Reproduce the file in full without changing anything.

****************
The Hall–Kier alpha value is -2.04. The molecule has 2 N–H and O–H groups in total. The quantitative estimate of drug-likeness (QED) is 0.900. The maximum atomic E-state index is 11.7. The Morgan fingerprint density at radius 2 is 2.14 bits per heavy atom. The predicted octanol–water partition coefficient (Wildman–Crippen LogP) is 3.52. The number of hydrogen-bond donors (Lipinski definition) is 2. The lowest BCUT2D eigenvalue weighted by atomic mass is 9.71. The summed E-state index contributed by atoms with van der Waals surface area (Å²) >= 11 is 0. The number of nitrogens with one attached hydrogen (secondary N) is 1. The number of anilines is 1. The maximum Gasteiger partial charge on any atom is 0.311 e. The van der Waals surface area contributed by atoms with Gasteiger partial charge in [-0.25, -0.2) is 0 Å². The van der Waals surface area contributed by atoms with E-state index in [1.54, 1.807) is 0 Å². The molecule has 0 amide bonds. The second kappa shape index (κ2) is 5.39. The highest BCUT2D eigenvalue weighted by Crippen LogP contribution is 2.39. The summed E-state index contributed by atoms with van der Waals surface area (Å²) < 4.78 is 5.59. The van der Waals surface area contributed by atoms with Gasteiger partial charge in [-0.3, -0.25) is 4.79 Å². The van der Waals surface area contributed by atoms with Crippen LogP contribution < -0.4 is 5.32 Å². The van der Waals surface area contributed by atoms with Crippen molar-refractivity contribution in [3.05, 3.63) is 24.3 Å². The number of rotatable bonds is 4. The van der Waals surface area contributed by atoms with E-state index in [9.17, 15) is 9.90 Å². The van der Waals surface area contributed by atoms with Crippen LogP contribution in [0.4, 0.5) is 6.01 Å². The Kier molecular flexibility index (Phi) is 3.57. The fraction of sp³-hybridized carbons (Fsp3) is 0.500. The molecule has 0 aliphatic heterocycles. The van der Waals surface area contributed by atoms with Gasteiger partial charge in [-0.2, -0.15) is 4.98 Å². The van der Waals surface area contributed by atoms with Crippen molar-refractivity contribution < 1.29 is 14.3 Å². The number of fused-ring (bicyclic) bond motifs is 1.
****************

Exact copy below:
The Hall–Kier alpha value is -2.04. The molecule has 2 N–H and O–H groups in total. The quantitative estimate of drug-likeness (QED) is 0.900. The maximum atomic E-state index is 11.7. The Morgan fingerprint density at radius 2 is 2.14 bits per heavy atom. The predicted octanol–water partition coefficient (Wildman–Crippen LogP) is 3.52. The number of hydrogen-bond donors (Lipinski definition) is 2. The lowest BCUT2D eigenvalue weighted by atomic mass is 9.71. The summed E-state index contributed by atoms with van der Waals surface area (Å²) >= 11 is 0. The number of nitrogens with one attached hydrogen (secondary N) is 1. The number of anilines is 1. The maximum Gasteiger partial charge on any atom is 0.311 e. The van der Waals surface area contributed by atoms with Gasteiger partial charge in [-0.25, -0.2) is 0 Å². The van der Waals surface area contributed by atoms with E-state index in [1.54, 1.807) is 0 Å². The molecule has 0 amide bonds. The second kappa shape index (κ2) is 5.39. The highest BCUT2D eigenvalue weighted by Crippen LogP contribution is 2.39. The summed E-state index contributed by atoms with van der Waals surface area (Å²) < 4.78 is 5.59. The van der Waals surface area contributed by atoms with Gasteiger partial charge in [-0.3, -0.25) is 4.79 Å². The van der Waals surface area contributed by atoms with Crippen LogP contribution < -0.4 is 5.32 Å². The van der Waals surface area contributed by atoms with Crippen molar-refractivity contribution in [3.05, 3.63) is 24.3 Å². The number of rotatable bonds is 4. The van der Waals surface area contributed by atoms with E-state index in [9.17, 15) is 9.90 Å². The van der Waals surface area contributed by atoms with Crippen LogP contribution in [0.4, 0.5) is 6.01 Å². The Kier molecular flexibility index (Phi) is 3.57. The fraction of sp³-hybridized carbons (Fsp3) is 0.500. The molecule has 0 aliphatic heterocycles. The van der Waals surface area contributed by atoms with Gasteiger partial charge in [-0.2, -0.15) is 4.98 Å². The van der Waals surface area contributed by atoms with Crippen molar-refractivity contribution < 1.29 is 14.3 Å². The number of fused-ring (bicyclic) bond motifs is 1.